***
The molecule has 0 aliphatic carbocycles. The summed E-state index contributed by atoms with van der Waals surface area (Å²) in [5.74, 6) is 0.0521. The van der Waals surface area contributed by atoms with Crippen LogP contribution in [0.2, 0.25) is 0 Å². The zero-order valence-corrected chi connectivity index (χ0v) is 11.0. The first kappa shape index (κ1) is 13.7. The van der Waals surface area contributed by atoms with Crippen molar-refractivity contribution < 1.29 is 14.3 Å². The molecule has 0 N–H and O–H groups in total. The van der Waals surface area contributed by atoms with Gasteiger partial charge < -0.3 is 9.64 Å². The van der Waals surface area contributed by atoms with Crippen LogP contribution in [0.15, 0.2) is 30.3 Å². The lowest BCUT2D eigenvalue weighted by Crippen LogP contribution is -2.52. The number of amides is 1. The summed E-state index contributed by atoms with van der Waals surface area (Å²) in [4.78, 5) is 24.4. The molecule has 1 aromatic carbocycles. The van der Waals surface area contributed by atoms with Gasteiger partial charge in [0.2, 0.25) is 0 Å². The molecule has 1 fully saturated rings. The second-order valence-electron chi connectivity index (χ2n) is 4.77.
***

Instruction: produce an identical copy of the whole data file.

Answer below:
The molecule has 0 aliphatic carbocycles. The summed E-state index contributed by atoms with van der Waals surface area (Å²) in [5.74, 6) is 0.0521. The van der Waals surface area contributed by atoms with Crippen LogP contribution in [0.2, 0.25) is 0 Å². The zero-order valence-corrected chi connectivity index (χ0v) is 11.0. The first kappa shape index (κ1) is 13.7. The van der Waals surface area contributed by atoms with Crippen molar-refractivity contribution < 1.29 is 14.3 Å². The molecule has 0 N–H and O–H groups in total. The van der Waals surface area contributed by atoms with Gasteiger partial charge < -0.3 is 9.64 Å². The van der Waals surface area contributed by atoms with Crippen LogP contribution in [0.15, 0.2) is 30.3 Å². The lowest BCUT2D eigenvalue weighted by Crippen LogP contribution is -2.52. The number of amides is 1. The summed E-state index contributed by atoms with van der Waals surface area (Å²) in [4.78, 5) is 24.4. The molecule has 1 aromatic carbocycles. The van der Waals surface area contributed by atoms with Gasteiger partial charge in [0.2, 0.25) is 0 Å². The molecule has 1 fully saturated rings. The second-order valence-electron chi connectivity index (χ2n) is 4.77.